Koreas split on U.S. strikes
SEOUL, South Korea (CNN) -- The reclusive government of North Korea has added its voice to opposition to the U.S. attacks on Afghanistan warning that the world faces the danger of a new war.
In a statement carried on the official KCNA news agency, the North's Foreign Ministry warned "the action of the United States should not be a source of a vicious circle of terrorism and retaliation that may plunge the world into the holocaust of war."
In Pyongyang's first comment on the U.S.-led military action the ministry said it opposed terrorism but said armed forces should not be used to aggravate regional stability and kill civilians.
"The use of armed forces or a war to kill innocent people and aggravate the regional situation and disturb regional stability...cannot be justified under any circumstances," KCNA quoted the North Korean Foreign Ministry spokesman as saying
North Korea's Stalinist government is on Washington's list of states that sponsor terrorism although Pyongyang had earlier condemned the September 11 attacks as "regretful and tragic".
The unnamed spokesman quoted by KCNA said the North "had done what it was obliged to do to combat terrorism" but complained that Washington still kept the country on its list of so-called "rogue states".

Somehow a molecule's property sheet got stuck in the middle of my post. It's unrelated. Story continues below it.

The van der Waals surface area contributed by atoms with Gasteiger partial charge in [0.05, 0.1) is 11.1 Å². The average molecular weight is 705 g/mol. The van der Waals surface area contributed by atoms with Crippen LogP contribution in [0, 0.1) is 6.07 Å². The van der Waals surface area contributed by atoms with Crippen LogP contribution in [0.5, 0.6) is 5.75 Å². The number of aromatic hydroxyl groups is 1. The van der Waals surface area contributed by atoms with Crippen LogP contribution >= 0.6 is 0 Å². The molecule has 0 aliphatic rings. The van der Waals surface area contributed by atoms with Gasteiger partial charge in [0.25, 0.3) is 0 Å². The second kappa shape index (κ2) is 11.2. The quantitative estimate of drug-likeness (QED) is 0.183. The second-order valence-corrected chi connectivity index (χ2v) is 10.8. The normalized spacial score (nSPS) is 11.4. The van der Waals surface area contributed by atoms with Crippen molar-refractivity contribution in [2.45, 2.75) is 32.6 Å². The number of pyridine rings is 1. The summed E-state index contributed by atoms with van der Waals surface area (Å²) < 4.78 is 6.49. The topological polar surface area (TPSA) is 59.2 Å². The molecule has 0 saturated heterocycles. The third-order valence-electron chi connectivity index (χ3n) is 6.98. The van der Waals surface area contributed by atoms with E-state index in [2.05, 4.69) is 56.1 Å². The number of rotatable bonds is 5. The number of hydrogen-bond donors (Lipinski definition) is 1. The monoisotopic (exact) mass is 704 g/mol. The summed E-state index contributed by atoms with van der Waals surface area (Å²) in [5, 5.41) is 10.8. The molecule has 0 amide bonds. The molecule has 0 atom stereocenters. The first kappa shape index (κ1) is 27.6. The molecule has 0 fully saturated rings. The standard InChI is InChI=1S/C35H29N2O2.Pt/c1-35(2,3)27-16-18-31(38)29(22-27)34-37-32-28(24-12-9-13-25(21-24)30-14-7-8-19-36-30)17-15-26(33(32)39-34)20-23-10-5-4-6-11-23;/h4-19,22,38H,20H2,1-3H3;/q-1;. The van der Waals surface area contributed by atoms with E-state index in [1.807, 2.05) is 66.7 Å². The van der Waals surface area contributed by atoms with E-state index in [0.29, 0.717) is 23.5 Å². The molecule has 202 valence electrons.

South Korea, for its part, remains predictably in full support of its long-time ally, with its leaders proclaiming their full support for the U.S.-led attacks on Afghanistan.
"We declare once again that we are resolved to provide unreserved support and cooperation for the justifiable action by the international community, including the United States," said President Kim Dae-jung after the strikes began.
Earlier, government officials said South Korea would be willing to contribute non-combat troops, including medical teams and transport planes, to the allied cause.
There has though been some degree of protest among ordinary South Koreans.
Immediately following Monday's attacks a small anti-war, anti-U.S. rally gathered around the American Embassy in downtown Seoul.
Many expressed fears that innocent people would end up as victims of the fighting.
With more than 37,000 U.S. troops stationed in South Korea, security forces are on high alert for any possible threat and officials from the U.S. and Korea have held meetings this week to confer on precautions.
Extra security has been put in place around Western embassies and military facilities, as has security around the newly opened Inchon international airport.
South Korea is co-hosting the soccer World Cup in 2002 and officials have been keen to make clear they will deploy all security measures necessary to ensure the event is free from terrorist activity.
-- CNN Seoul Bureau Chief Sohn Jie-ae contributed to this report
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